Addiction in children usually has consequences that cut across societal fabric. Not only does it affect the children in question, it also negatively impacts the family, school system and the health system. Children who are addicts do not learn well at school, divert and waste their resources on the addiction, have health problems inclusive of mental challenges, have unwanted pregnancies, have sexually transmitted diseases or may be at risk of self-inflicted harm. Families with child-addicts will bear extra financial burden of funding the child’s addiction, may not recoup any gain on educational investments made on behalf of the children, will incur extra health-care cost and may have family relationships strained. Health care systems will also bear the brunt by allocating already limited resources to countering increasing rates of child morbidity and mortality, due to addiction. Societies with child-addicts will have higher numbers of delinquents and security challenges.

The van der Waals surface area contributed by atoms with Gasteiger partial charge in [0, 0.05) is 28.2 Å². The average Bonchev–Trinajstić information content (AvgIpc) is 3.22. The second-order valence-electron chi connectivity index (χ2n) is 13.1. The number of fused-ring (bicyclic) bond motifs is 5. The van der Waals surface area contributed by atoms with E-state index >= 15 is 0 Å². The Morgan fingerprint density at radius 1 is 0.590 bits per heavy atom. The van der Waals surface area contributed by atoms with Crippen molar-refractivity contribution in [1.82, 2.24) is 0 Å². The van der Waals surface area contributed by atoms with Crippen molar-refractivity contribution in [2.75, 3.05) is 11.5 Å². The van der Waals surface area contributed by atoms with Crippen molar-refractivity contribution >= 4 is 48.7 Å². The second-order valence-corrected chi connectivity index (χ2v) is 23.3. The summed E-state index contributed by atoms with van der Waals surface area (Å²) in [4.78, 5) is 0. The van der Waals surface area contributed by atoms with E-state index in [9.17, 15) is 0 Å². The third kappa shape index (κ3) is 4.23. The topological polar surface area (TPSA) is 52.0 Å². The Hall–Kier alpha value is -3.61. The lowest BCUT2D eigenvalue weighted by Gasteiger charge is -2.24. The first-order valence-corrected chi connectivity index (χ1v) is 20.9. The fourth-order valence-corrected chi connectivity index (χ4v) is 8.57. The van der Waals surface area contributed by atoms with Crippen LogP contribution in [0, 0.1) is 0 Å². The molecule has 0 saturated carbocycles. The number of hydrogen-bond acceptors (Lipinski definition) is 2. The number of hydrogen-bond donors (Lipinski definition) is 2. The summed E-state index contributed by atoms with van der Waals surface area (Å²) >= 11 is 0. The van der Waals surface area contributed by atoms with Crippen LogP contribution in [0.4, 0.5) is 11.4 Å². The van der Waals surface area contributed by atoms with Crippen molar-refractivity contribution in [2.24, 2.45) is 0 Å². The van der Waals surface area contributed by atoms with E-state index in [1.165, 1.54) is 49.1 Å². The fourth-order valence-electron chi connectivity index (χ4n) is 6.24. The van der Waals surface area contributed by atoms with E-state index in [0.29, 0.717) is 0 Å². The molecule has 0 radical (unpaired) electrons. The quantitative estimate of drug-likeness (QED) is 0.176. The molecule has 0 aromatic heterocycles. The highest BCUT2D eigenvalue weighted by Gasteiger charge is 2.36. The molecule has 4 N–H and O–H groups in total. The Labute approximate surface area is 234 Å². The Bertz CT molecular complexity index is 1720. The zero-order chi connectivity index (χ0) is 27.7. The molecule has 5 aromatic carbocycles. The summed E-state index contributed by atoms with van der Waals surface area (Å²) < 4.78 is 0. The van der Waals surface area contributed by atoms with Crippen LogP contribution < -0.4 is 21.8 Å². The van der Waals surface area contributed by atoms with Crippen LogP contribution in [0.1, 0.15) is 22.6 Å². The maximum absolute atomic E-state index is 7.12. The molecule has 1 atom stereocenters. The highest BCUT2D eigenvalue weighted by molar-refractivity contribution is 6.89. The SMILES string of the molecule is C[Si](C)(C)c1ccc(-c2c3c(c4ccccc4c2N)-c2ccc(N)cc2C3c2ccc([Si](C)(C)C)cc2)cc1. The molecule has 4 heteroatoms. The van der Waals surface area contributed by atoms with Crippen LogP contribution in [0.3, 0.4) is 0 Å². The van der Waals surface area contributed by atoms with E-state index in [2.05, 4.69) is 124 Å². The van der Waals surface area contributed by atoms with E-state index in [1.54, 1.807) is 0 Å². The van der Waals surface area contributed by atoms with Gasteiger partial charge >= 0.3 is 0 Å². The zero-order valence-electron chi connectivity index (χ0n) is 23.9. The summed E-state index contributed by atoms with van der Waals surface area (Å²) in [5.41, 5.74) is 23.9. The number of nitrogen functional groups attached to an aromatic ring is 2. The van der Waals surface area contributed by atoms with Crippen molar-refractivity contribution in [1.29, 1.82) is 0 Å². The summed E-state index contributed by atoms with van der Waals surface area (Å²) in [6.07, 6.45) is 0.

Addiction should never be tolerated as it is an illness and a societal bane. Responses to addiction in children must be relevant, decisive and prioritized by every stakeholder as one addicted child can birth several other child-addicts, once interaction is established among them. Besides, children might not be able to muster enough commitment to overcome addiction on their own, considering its plethora sources. Nevertheless, identifying addictive symptoms in children is a sure way to help child-addicts. Observing changes in a child’s breath; body odor; behaviour; health; school grades; study habits; eating habits and even the child’s friends can give indicators of either growing or long-term addictions.